A woman takes a puff from a cannabis vape pen in Los Angeles on Dec. 22, 2018. Public health concerns over vaping have cast a haze over expansion excitement in the cannabis market. THE CANADIAN PRESS/AP/Richard Vogel

A woman takes a puff from a cannabis vape pen in Los Angeles on Dec. 22, 2018. Public health concerns over vaping have cast a haze over expansion excitement in the cannabis market. THE CANADIAN PRESS/AP/Richard Vogel

Health concerns over vaping cast haze over Canadian cannabis market expansion

More than 1,000 people in the United States, and a handful in Canada, have developed a lung ailment

Public health concerns over vaping have cast a haze over expansion excitement in the cannabis market.

The production and sale of cannabis derivatives — edibles, extracts, topicals and vape products — become legal Thursday on the one-year anniversary of the legalization of recreational cannabis.

Licence holders need to give 60 days notice to Health Canada that they intend to sell the products, so they won’t land on store shelves until mid-December.

Some cannabis companies in Canada are anticipating a substantial increase in sales, but Christopher Carlsten said he would have liked to see legalization of cannabis vaping products postponed, or at the very least have significantly more public education about it.

“These products get out there and then we chase our tails trying to figure out what’s going on, why we are seeing the toxicity, and then try to regulate retrospectively, which is a dangerous way to do things,” said Carlsten, head of respiratory medicine at University of British Columbia.

More than 1,000 people in the United States, and a handful in Canada, have developed a lung ailment apparently linked to vaping.

READ MORE: U.S. vaping concerns loom as Canada legalizes pot devices

The Centers for Disease Control and Prevention said last week that the number of confirmed and probable cases of the severe pulmonary illness jumped to 1,299 across 49 states, including 26 deaths.

It has said at this stage “no one device, product or substance has been linked to all cases.” But health authorities there are urging people to stop using electronic cigarettes, specifically for products containing THC, or tetrahydrocannabinol, a compound found in cannabis.

Vaping is a new trend and is constantly changing, so Carlsten said experts are just beginning to understand its impacts. Studies are showing short-term effects include swelling and heat damage to the lungs. Long-term, Calsten said, it has also being linked to emphysema.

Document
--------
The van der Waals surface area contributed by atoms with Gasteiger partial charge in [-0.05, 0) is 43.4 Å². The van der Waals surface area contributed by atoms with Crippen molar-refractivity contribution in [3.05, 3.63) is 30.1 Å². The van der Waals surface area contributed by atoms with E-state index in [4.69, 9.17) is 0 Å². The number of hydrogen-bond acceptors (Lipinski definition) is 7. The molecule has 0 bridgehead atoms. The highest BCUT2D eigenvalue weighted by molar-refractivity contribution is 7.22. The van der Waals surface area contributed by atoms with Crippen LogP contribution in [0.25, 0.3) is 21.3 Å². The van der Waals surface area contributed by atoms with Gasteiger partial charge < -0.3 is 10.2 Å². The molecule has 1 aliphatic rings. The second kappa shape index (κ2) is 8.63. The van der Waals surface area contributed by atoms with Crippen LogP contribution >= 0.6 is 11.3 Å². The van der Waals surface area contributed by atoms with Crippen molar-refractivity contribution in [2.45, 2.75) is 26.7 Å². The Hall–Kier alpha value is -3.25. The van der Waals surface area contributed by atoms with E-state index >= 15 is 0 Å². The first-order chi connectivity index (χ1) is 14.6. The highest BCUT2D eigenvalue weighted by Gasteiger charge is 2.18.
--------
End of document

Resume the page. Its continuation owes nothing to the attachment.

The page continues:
“Their variability is just too great, the uncertainty is just too great, and I haven’t seen any particular product that has clearly been shown to be safe,” he said.

Health Canada will not be delaying the legalization of nondried-flower pot products over the concerns. There are regulatory controls for products to lower risks and Health Canada said in an email it will be able to respond to emerging health issues in a timely manner.

Ingredients in inhalable cannabis extracts will be restricted, including vitamin E acetate, which is a focus of investigation in several U.S. cases

“I am hopeful that we don’t see any knee-jerk reactions here in Canada towards prohibiting the sale or preventing the sale of these products,” said John Arbuthnot, CEO of Delta 9 Cannabis.

Delta 9 — a cannabis producer, processor and wholesale distributor based out of Winnipeg — has already been focusing much of its resources on preparing to bring vape pens and cartridges to market.

Arbuthnot said he is “very bullish” or invested in vape oil and is confident Canadian regulations will ensure the product is safe.

“Clearly the industry is very concerned, or should be, that vape cartridges will be suspended,” said Chris Damas, author of the BCMI Cannabis Report, a cannabis stock newsletter.

READ MORE: B.C. men seek to open class action against e-cigarette giant Juul

He said there has been significant investment by major cannabis companies to produce vape cartridges that can process concentrated cannabis.

It’s expected to become a lucrative product for legal companies who are struggling to push out persistent producers in the black market.

The Cannabis Council of Canada has said illicit vape market in Canada is estimated to be worth roughly $1 billion.

British tobacco giant Imperial Brands signed a $123-million investment deal with Auxly Cannabis Group over the summer. The London-based company has increasingly focused on e-cigarettes and vaporizers and the infusion of capital will bring that technology to the Canadian cannabis company.